FLAGSTAFF, Ariz. — The topic for the next Indigenous Community Forum is economic development and will take place at Flagstaff High School common area March 1 from 5:30 p.m. to 8:30 p.m.
The event is hosted by Indigenous Circle of Flagstaff, an intertribal group of indigenous people and supporters who first started meeting in October 2015, and the city of Flagstaff in an effort to build community and support for policy changes for the city to improve indigenous people lives. All area residents, indigenous and non-indigenous are invited to share experiences, identify concerns and seek solutions together.
The Flagstaff City Council last year agreed to participate, listen and hear what Native people had to say in the community forums to create dialogue that would move the city forward toward a meaningful declaration of Indigenous Peoples Day, something that would extend past just a single day.
According to Chris Jocks, a member of the Indigenous Circle of Flagstaff, the city also agreed that after a series of forums was completed, which may happen in May of this year, that it would engage with the Indigenous Circle of Flagstaff in an action plan that would include policy changes for the city that would help improve the lives of indigenous people who live and work in Flagstaff and to help build a better, longer lasting relationship.
“That was their commitment,” Jocks said. “To me and to other people I have spoken to, they have said this is something distinctive. Other cities and towns that have sizeable indigenous populations haven’t done something quite like this.”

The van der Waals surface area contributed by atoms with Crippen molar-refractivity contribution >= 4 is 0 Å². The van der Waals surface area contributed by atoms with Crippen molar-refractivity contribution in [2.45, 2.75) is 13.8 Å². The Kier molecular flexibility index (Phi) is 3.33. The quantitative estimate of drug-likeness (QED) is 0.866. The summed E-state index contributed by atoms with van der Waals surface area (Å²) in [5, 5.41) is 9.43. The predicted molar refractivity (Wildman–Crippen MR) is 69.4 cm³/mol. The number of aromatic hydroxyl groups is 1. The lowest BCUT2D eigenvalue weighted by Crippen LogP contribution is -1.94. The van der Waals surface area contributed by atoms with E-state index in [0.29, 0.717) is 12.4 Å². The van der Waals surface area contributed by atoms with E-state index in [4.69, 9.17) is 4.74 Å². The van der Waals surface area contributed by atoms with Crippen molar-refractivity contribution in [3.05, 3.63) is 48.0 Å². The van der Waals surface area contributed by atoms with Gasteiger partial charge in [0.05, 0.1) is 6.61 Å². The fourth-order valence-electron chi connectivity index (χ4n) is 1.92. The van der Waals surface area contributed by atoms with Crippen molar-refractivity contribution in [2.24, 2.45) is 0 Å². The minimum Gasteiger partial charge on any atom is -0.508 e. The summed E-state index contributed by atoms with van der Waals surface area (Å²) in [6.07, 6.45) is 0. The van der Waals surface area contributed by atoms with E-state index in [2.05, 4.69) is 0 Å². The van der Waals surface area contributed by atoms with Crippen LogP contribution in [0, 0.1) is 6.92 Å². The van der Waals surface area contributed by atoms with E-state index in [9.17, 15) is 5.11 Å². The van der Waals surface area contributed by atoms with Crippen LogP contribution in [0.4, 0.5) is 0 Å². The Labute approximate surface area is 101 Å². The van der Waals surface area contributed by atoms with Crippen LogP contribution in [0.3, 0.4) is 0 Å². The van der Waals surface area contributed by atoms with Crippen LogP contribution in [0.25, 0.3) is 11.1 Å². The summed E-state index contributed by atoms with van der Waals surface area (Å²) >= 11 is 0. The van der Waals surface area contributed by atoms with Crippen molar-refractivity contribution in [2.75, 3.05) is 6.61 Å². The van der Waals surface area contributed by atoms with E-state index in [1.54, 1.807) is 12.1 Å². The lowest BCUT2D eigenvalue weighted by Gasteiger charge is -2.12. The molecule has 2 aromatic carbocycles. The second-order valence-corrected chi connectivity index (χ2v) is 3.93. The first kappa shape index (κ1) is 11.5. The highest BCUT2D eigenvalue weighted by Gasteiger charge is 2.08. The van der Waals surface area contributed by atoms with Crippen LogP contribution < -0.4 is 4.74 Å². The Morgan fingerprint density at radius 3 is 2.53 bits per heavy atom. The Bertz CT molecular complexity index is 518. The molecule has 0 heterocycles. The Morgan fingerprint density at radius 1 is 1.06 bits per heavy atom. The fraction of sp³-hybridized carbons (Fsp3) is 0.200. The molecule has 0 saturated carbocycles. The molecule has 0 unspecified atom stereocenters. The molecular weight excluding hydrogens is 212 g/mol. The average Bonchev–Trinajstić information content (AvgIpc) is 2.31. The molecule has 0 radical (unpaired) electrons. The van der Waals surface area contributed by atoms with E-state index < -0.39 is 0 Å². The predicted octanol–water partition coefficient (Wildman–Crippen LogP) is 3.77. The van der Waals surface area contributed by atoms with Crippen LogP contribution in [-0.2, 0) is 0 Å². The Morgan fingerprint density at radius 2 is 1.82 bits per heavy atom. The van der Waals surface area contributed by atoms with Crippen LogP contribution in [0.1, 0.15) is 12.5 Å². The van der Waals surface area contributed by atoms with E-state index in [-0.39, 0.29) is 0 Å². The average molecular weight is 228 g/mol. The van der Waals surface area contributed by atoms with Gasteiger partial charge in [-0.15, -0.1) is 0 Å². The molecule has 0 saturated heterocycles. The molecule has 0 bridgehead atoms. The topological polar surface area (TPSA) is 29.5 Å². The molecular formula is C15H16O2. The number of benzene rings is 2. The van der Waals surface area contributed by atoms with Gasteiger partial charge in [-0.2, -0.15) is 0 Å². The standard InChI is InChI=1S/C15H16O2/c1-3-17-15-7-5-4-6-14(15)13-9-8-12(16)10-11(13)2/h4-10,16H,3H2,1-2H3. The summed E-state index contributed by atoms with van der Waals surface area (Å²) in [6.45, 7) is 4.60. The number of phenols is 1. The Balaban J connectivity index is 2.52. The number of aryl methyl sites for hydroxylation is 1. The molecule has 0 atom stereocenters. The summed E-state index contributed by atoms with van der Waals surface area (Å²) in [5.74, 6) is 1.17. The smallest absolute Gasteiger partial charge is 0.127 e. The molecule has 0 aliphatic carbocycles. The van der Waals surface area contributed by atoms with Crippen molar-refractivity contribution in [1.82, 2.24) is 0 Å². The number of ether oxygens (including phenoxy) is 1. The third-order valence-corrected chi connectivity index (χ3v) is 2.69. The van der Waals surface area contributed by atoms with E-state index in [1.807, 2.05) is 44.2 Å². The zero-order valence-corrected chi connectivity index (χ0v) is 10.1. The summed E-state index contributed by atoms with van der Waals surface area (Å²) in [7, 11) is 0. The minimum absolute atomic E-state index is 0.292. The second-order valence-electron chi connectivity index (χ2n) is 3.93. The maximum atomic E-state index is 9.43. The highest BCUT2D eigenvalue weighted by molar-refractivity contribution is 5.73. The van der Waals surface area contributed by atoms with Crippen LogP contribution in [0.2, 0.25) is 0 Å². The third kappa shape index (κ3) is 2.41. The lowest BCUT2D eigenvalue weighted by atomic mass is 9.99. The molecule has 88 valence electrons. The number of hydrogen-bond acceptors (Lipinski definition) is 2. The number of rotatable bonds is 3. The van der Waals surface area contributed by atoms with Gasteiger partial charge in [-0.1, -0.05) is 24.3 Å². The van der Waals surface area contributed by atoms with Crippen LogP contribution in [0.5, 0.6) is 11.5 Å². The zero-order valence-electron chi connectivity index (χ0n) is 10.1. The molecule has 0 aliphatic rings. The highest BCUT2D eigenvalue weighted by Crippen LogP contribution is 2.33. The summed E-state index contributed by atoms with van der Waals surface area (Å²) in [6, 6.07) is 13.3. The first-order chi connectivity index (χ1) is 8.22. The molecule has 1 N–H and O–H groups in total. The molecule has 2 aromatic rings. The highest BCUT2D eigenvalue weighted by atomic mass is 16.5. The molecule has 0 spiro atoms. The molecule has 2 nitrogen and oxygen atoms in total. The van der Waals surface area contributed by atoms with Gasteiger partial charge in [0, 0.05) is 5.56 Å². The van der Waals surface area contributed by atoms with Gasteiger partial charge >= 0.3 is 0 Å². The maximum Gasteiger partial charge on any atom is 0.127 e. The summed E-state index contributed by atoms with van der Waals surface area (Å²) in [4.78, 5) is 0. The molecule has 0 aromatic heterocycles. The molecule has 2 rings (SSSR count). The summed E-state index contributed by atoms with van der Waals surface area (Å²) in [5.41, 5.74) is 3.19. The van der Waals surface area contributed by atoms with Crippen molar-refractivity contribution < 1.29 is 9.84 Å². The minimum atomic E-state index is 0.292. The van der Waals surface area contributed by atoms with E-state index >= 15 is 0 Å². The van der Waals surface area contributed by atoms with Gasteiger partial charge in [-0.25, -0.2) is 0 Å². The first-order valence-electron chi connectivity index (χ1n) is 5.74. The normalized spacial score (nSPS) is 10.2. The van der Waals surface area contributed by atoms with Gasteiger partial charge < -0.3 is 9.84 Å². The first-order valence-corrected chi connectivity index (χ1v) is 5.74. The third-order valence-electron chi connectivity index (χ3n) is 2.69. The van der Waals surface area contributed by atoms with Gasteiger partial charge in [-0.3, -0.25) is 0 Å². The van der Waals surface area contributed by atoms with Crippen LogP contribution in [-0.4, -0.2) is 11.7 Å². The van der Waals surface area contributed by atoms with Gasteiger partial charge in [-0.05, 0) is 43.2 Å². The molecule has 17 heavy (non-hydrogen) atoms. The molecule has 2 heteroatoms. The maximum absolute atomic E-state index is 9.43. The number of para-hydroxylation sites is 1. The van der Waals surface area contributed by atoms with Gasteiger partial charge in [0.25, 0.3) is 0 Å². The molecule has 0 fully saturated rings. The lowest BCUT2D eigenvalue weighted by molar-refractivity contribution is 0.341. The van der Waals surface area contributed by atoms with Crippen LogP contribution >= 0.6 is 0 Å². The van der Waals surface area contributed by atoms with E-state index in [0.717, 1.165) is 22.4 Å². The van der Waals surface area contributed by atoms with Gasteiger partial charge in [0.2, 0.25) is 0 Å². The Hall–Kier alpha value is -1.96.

Jocks said that Native people who live, work and visit Flagstaff don’t always feel welcome and they don’t always feel like a valued and respected part of the city or community.
“They sometimes feel that their business is welcome, their shopping is welcome, but their ideas, their contributions, not so much,” he said. “That is the impetus behind [the forums], to create this opportunity for people to speak about their experiences and their ideas for improving things.”
One of the important aspects of the forums was that they would be community-led to encourage participation, instead of being put on by only the city of Flagstaff. The city agreed formally to attend, listen and to review all the findings at the end of the process. The city has also videotaped every minute of the forums as part of its official record.
The topic for the March 1 forum of economic development can be broken into three different kinds of experience, Jocks said, — the experience of indigenous people who own or manage a business or who want to own or manage a business in Flagstaff, indigenous people who work in businesses in Flagstaff either living in Flagstaff or who live on the reservation and travel into Flagstaff for work and Native people who patronize businesses in Flagstaff.
“In a sense it’s three different kinds of experience but we are going to try and address all of them,” Jocks said. “You say economic development and everybody thinks they know what it means” but the question is, what does it really mean for people?
The last forum’s topic was on the elderly and Jocks said the forum was well-attended with about 100 people participating. There were videos and some powerful speakers and they broke up into small discussion groups.
“Most people I talked to said it was really eye-opening and productive,” he said.
Future forums: April 5 — police and criminal justice and May 3 — environmental justice.
NAIPTA offers free bus rides to the forum after 4 p.m. (Inform the bus driver that you are attending the Indigenous Community Forum).
More information is available from Chris Jocks at (928) 607-8848 or email@example.com or Gail Jackson, city of Flagstaff, at (928) 213-2078 or firstname.lastname@example.org.